Effect of Integrating Substance Use Disorder Treatment into Primary Care on Inpatient and Emergency Department Utilization
Components of substance use disorder (SUD) treatment have been shown to reduce inpatient and emergency department (ED) utilization. However, integrated treatment using pharmacotherapy and recovery coaches in primary care has not been studied.
To determine whether integrated addiction treatment in primary care reduces inpatient and ED utilization and improves outpatient engagement.
A retrospective cohort study comparing patients in practices with and without integrated addiction treatment including pharmacotherapy and recovery coaching during a staggered roll-out period.
A propensity score matched sample of 2706 adult primary care patients (1353 matched pairs from intervention and control practices) with a SUD diagnosis code, excluding cannabis or tobacco only, matched on baseline utilization.
A multi-modal strategy that included forming interdisciplinary teams of local champions, access to addiction pharmacotherapy, counseling, and recovery coaching. Control practices could refer patients to an addiction treatment clinic offering pharmacotherapy and behavioral interventions.
The number of inpatient admissions, hospital bed days, ED visits, and primary care visits.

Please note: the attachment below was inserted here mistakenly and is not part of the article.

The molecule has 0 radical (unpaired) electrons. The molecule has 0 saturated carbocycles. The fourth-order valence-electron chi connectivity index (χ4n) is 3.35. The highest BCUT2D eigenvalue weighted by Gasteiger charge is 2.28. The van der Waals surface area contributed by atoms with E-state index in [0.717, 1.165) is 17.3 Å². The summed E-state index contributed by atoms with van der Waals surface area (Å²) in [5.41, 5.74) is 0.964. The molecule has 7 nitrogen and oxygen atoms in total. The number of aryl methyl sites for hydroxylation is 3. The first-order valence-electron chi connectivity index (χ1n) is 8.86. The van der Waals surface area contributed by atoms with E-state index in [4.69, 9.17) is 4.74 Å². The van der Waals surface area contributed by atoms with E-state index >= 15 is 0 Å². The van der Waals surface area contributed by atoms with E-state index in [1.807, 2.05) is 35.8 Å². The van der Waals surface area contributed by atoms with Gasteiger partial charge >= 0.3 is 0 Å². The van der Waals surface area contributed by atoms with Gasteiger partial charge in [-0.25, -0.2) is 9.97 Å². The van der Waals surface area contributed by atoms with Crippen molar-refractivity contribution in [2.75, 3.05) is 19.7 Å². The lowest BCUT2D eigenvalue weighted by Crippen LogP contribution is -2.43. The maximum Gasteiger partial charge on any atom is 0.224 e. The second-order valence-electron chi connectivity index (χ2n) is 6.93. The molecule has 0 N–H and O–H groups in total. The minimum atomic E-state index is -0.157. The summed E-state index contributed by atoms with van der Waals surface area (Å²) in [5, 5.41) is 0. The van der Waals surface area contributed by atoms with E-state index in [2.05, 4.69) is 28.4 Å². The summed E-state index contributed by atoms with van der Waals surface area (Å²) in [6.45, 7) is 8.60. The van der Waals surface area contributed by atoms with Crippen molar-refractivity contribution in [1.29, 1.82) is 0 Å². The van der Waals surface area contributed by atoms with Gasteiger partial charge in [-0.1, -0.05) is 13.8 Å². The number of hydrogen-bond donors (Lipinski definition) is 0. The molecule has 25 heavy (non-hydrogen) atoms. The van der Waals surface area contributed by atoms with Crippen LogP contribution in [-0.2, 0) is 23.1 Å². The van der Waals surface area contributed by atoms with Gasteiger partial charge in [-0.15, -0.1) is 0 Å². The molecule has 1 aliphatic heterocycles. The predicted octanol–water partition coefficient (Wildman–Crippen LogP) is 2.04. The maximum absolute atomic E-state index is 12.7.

During the follow-up period, there were fewer inpatient days among the intervention group (997 vs. 1096 days with a mean difference of 7.3 days per 100 patients, p = 0.03). The mean number of ED visits was lower for the intervention group (36.2 visits vs. 42.9 per 100 patients, p = 0.005). There was no difference in the mean number of hospitalizations. The mean number of primary care visits was higher for the intervention group (317 visits vs. 270 visits per 100 patients, p < 0.001). Intervention practices had a greater increase in buprenorphine and naltrexone prescribing.
In a non-randomized retrospective cohort study, integrated addiction pharmacotherapy and recovery coaching in primary care resulted in fewer hospital days and ED visits for patients with SUD compared to similarly matched patients receiving care in practices without these services.
KEY WORDSaddiction substance use disorder recovery coach primary care buprenorphine integrated addiction treatment utilization
All authors contributed to this work. This work was not externally funded. We received internal funding from the Massachusetts General Hospital Substance Use Disorder Initiative. Preliminary findings from this study were presented at the April 2018 American Society of Addiction Medicine Conference.
Compliance with Ethical Standards
This study was approved by the Partners Human Research Committee.
Conflict of Interest
The authors declare that they do not have a conflict of interest.
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